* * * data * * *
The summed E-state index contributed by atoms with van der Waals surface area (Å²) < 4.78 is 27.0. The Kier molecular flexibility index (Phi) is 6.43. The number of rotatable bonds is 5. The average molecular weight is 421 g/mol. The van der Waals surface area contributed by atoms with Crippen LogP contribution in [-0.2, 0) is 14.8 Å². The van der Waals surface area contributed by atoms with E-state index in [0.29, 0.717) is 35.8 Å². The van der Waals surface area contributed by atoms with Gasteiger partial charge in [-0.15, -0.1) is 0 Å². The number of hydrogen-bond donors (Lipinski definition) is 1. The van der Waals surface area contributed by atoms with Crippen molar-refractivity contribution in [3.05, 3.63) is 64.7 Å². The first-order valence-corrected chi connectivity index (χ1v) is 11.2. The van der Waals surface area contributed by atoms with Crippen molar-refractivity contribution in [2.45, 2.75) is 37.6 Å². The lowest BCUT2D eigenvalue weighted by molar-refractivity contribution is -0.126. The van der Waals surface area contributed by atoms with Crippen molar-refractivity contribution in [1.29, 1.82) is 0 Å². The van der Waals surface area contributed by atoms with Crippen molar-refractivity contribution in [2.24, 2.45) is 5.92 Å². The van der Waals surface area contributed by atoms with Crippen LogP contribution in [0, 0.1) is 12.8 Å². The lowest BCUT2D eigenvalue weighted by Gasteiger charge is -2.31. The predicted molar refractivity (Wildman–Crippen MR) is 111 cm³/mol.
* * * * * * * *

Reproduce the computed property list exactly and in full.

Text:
The summed E-state index contributed by atoms with van der Waals surface area (Å²) < 4.78 is 27.0. The Kier molecular flexibility index (Phi) is 6.43. The number of rotatable bonds is 5. The average molecular weight is 421 g/mol. The van der Waals surface area contributed by atoms with Crippen LogP contribution in [-0.2, 0) is 14.8 Å². The van der Waals surface area contributed by atoms with E-state index in [0.29, 0.717) is 35.8 Å². The van der Waals surface area contributed by atoms with Gasteiger partial charge in [-0.15, -0.1) is 0 Å². The number of hydrogen-bond donors (Lipinski definition) is 1. The van der Waals surface area contributed by atoms with Crippen molar-refractivity contribution in [3.05, 3.63) is 64.7 Å². The first-order valence-corrected chi connectivity index (χ1v) is 11.2. The van der Waals surface area contributed by atoms with Crippen molar-refractivity contribution in [2.45, 2.75) is 37.6 Å². The lowest BCUT2D eigenvalue weighted by molar-refractivity contribution is -0.126. The van der Waals surface area contributed by atoms with Crippen molar-refractivity contribution in [1.29, 1.82) is 0 Å². The van der Waals surface area contributed by atoms with Crippen molar-refractivity contribution in [2.24, 2.45) is 5.92 Å². The van der Waals surface area contributed by atoms with Crippen LogP contribution in [0, 0.1) is 12.8 Å². The lowest BCUT2D eigenvalue weighted by Gasteiger charge is -2.31. The predicted molar refractivity (Wildman–Crippen MR) is 111 cm³/mol.